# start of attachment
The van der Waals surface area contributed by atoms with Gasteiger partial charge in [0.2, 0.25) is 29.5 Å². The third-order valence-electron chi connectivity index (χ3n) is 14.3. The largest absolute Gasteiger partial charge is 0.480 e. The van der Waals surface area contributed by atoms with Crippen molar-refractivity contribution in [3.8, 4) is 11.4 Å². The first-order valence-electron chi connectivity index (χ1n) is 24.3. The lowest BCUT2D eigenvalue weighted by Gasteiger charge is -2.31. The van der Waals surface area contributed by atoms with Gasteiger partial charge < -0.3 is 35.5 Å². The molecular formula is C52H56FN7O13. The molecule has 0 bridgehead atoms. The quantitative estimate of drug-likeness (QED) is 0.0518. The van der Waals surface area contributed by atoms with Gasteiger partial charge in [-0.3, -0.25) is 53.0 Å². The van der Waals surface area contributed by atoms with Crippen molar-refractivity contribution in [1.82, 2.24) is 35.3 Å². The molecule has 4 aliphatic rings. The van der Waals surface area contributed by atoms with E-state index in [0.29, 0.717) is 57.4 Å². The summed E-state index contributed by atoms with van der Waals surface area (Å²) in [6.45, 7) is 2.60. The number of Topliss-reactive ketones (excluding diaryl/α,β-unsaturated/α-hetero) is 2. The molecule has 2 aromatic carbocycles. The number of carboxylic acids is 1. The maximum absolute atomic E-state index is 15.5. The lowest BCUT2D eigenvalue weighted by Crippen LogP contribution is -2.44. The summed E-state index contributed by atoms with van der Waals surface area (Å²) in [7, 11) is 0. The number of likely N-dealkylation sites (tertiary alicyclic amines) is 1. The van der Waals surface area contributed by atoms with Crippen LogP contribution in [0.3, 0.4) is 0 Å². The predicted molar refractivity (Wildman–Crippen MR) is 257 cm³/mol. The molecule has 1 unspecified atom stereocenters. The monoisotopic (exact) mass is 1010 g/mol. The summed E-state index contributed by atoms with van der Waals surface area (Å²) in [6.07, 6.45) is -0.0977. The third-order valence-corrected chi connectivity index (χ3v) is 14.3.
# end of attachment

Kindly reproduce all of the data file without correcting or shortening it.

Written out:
The van der Waals surface area contributed by atoms with Gasteiger partial charge in [0.2, 0.25) is 29.5 Å². The third-order valence-electron chi connectivity index (χ3n) is 14.3. The largest absolute Gasteiger partial charge is 0.480 e. The van der Waals surface area contributed by atoms with Crippen molar-refractivity contribution in [3.8, 4) is 11.4 Å². The first-order valence-electron chi connectivity index (χ1n) is 24.3. The lowest BCUT2D eigenvalue weighted by Gasteiger charge is -2.31. The van der Waals surface area contributed by atoms with Gasteiger partial charge < -0.3 is 35.5 Å². The molecular formula is C52H56FN7O13. The molecule has 0 bridgehead atoms. The quantitative estimate of drug-likeness (QED) is 0.0518. The van der Waals surface area contributed by atoms with Gasteiger partial charge in [-0.3, -0.25) is 53.0 Å². The van der Waals surface area contributed by atoms with Crippen molar-refractivity contribution in [1.82, 2.24) is 35.3 Å². The molecule has 4 aliphatic rings. The van der Waals surface area contributed by atoms with E-state index in [0.29, 0.717) is 57.4 Å². The summed E-state index contributed by atoms with van der Waals surface area (Å²) in [6.45, 7) is 2.60. The number of Topliss-reactive ketones (excluding diaryl/α,β-unsaturated/α-hetero) is 2. The molecule has 2 aromatic carbocycles. The number of carboxylic acids is 1. The maximum absolute atomic E-state index is 15.5. The lowest BCUT2D eigenvalue weighted by Crippen LogP contribution is -2.44. The summed E-state index contributed by atoms with van der Waals surface area (Å²) in [7, 11) is 0. The number of likely N-dealkylation sites (tertiary alicyclic amines) is 1. The van der Waals surface area contributed by atoms with Crippen LogP contribution in [0.3, 0.4) is 0 Å². The predicted molar refractivity (Wildman–Crippen MR) is 257 cm³/mol. The molecule has 1 unspecified atom stereocenters. The monoisotopic (exact) mass is 1010 g/mol. The summed E-state index contributed by atoms with van der Waals surface area (Å²) in [6.07, 6.45) is -0.0977. The third-order valence-corrected chi connectivity index (χ3v) is 14.3.